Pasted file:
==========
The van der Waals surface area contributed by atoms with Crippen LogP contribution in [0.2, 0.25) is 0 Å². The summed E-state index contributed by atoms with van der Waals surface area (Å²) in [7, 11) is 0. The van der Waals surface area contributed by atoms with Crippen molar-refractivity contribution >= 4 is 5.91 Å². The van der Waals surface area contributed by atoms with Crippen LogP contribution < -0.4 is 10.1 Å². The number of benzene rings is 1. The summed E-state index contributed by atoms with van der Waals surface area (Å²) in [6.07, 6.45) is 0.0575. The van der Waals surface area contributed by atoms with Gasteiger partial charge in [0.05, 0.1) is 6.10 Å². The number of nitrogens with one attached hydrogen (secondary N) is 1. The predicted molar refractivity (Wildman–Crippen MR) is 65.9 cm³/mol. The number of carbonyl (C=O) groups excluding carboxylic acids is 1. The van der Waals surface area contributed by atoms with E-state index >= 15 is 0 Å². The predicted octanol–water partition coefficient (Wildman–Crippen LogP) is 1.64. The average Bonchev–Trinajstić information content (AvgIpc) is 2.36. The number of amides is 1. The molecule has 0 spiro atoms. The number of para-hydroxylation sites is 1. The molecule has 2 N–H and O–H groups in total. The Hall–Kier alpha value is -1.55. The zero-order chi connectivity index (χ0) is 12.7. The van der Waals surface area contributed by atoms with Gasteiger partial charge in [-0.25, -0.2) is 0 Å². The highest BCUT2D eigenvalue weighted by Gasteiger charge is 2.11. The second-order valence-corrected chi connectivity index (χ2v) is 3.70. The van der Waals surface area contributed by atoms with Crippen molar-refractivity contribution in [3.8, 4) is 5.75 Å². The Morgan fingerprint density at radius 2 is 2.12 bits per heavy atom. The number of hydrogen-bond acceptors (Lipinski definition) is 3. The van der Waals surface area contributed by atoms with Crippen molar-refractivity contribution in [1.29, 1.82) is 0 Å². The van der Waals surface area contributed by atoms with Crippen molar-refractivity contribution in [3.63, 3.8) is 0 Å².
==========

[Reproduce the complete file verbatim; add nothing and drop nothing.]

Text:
The van der Waals surface area contributed by atoms with Crippen LogP contribution in [0.2, 0.25) is 0 Å². The summed E-state index contributed by atoms with van der Waals surface area (Å²) in [7, 11) is 0. The van der Waals surface area contributed by atoms with Crippen molar-refractivity contribution >= 4 is 5.91 Å². The van der Waals surface area contributed by atoms with Crippen LogP contribution < -0.4 is 10.1 Å². The number of benzene rings is 1. The summed E-state index contributed by atoms with van der Waals surface area (Å²) in [6.07, 6.45) is 0.0575. The van der Waals surface area contributed by atoms with Gasteiger partial charge in [0.05, 0.1) is 6.10 Å². The number of nitrogens with one attached hydrogen (secondary N) is 1. The predicted molar refractivity (Wildman–Crippen MR) is 65.9 cm³/mol. The number of carbonyl (C=O) groups excluding carboxylic acids is 1. The van der Waals surface area contributed by atoms with E-state index >= 15 is 0 Å². The predicted octanol–water partition coefficient (Wildman–Crippen LogP) is 1.64. The average Bonchev–Trinajstić information content (AvgIpc) is 2.36. The number of amides is 1. The molecule has 0 spiro atoms. The number of para-hydroxylation sites is 1. The molecule has 2 N–H and O–H groups in total. The Hall–Kier alpha value is -1.55. The zero-order chi connectivity index (χ0) is 12.7. The van der Waals surface area contributed by atoms with Gasteiger partial charge in [-0.25, -0.2) is 0 Å². The highest BCUT2D eigenvalue weighted by Gasteiger charge is 2.11. The second-order valence-corrected chi connectivity index (χ2v) is 3.70. The van der Waals surface area contributed by atoms with Crippen molar-refractivity contribution in [3.8, 4) is 5.75 Å². The Morgan fingerprint density at radius 2 is 2.12 bits per heavy atom. The number of hydrogen-bond acceptors (Lipinski definition) is 3. The van der Waals surface area contributed by atoms with Crippen molar-refractivity contribution in [1.29, 1.82) is 0 Å². The van der Waals surface area contributed by atoms with Crippen molar-refractivity contribution in [3.63, 3.8) is 0 Å².